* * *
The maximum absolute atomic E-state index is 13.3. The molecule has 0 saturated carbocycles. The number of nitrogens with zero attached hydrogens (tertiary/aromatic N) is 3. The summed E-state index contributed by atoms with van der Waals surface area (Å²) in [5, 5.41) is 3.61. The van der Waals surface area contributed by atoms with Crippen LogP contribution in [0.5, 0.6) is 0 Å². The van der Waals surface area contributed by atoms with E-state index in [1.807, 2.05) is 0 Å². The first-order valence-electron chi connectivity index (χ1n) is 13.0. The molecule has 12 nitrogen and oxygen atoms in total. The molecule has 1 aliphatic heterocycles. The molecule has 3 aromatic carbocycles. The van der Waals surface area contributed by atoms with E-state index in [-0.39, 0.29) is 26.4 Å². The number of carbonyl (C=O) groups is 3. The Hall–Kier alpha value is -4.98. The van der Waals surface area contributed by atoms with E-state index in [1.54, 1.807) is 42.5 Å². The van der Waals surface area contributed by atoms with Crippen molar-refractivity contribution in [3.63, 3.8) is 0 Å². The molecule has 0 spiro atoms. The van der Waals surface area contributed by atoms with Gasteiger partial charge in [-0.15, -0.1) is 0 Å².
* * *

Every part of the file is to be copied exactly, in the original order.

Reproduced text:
The maximum absolute atomic E-state index is 13.3. The molecule has 0 saturated carbocycles. The number of nitrogens with zero attached hydrogens (tertiary/aromatic N) is 3. The summed E-state index contributed by atoms with van der Waals surface area (Å²) in [5, 5.41) is 3.61. The van der Waals surface area contributed by atoms with Crippen LogP contribution in [0.5, 0.6) is 0 Å². The van der Waals surface area contributed by atoms with E-state index in [1.807, 2.05) is 0 Å². The first-order valence-electron chi connectivity index (χ1n) is 13.0. The molecule has 12 nitrogen and oxygen atoms in total. The molecule has 1 aliphatic heterocycles. The molecule has 3 aromatic carbocycles. The van der Waals surface area contributed by atoms with E-state index in [-0.39, 0.29) is 26.4 Å². The number of carbonyl (C=O) groups is 3. The Hall–Kier alpha value is -4.98. The van der Waals surface area contributed by atoms with E-state index in [1.54, 1.807) is 42.5 Å². The van der Waals surface area contributed by atoms with Crippen molar-refractivity contribution in [3.63, 3.8) is 0 Å². The molecule has 0 spiro atoms. The van der Waals surface area contributed by atoms with Gasteiger partial charge in [-0.15, -0.1) is 0 Å².